by Simon Lord
last updated 29/08/2019
Rubbish regulation could pack a punch
by Simon Lord
last updated 29/08/2019
August 2019 – The Ministry for the Environment is seeking submissions after publishing a consultation document which would see retailers and hospitality businesses responsible for specified products and packaging at their end of life
New Zealand has one of the highest rates of household waste production per capita in the OECD, yet New Zealanders are highly concerned about waste. According to a 2018 survey by the Ministry for the Environment (MFE), we rank waste as one of the three topics Kiwis are most concerned about.
While many franchises have been taking action in this area for some time, with paper straws, re-useable coffee cups and non-plastic products being widely adopted and promoted, the idea of product stewardship now being proposed by the MFE could pose new challenges for retail and hospitality businesses by making them responsible for beverage and single-use packaging.
Product stewardship (sometimes called Extended Producer Responsibility) is when producers, brand owners, importers, retailers and consumers accept responsibility for reducing a product’s environmental impact. To date, New Zealand has had a voluntary approach to product stewardship, although the Waste Minimisation Act allows for the government to declare a waste stream to be a ‘priority product’, which means a mandatory product stewardship scheme would be implemented and all producers, brand owners, importers, retailers and consumers of that product would have to participate in it.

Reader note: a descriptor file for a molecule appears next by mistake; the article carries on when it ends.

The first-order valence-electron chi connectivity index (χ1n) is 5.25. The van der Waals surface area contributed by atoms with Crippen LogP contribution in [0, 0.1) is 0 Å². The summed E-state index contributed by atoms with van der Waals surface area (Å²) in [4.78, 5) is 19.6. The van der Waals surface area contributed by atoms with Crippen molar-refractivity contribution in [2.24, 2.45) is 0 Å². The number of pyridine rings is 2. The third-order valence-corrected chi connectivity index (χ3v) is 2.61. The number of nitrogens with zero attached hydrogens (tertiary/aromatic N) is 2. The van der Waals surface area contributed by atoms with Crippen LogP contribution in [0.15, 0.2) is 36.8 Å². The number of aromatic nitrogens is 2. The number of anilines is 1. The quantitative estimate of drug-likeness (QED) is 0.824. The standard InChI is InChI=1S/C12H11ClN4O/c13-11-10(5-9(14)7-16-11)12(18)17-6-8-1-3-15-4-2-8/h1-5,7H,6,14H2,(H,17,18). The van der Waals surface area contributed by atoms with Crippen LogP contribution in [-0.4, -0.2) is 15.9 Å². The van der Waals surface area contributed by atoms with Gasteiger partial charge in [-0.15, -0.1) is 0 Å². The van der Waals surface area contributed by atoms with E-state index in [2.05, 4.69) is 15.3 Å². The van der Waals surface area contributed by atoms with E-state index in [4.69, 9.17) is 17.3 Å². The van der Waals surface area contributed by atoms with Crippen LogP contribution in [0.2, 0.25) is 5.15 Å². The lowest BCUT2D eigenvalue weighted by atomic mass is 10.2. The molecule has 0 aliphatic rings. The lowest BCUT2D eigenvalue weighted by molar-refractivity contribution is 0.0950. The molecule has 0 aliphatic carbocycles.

The Government’s 2019 Wellbeing Budget includes funds to develop mandatory product stewardship schemes for tyres, lithium batteries and refrigerants. On 9 August 2019 the Associate Minister for the Environment the Hon Eugenie Sage revealed a consultation document on the MFE’s proposal for regulated product stewardship. This would make producers responsible for specified problematic products at the end of life, and ensure the costs of proper waste management are paid by producers and consumers, not communities and the environment.
The proposed six priority products are:
- Electrical and electronic products (e-waste)
- Refrigerants and other synthetic greenhouse gases
- Agrichemicals and their containers
- Farm plastics
- Packaging (beverage packaging, single-use plastic packaging).
Balance required, says Retail NZ
Retail NZ has commented, ‘The implementation of mandatory product stewardship will add further red-tape and cost to businesses. Of course, you can pass the added costs of stewardship onto your customers, but this may not be sustainable. The proposal also has the potential to further complicate arrangements between retailers and manufacturers. We believe that considerable foresight is needed to ensure a balance between being eco-friendly and business-healthy, is achieved.’
A summary of the Government's proposals may be downloaded here. Submissions close at 5pm on Friday 4 October 2019.
A two-stage process is proposed:
- Stage one (this consultation) consults on the proposed declaration of six priority products and ministerial guidelines to clarify expected outcomes and attributes of accredited priority product schemes
- Stage two will consult progressively by product group through 2019–2021 on proposed WMA regulations.
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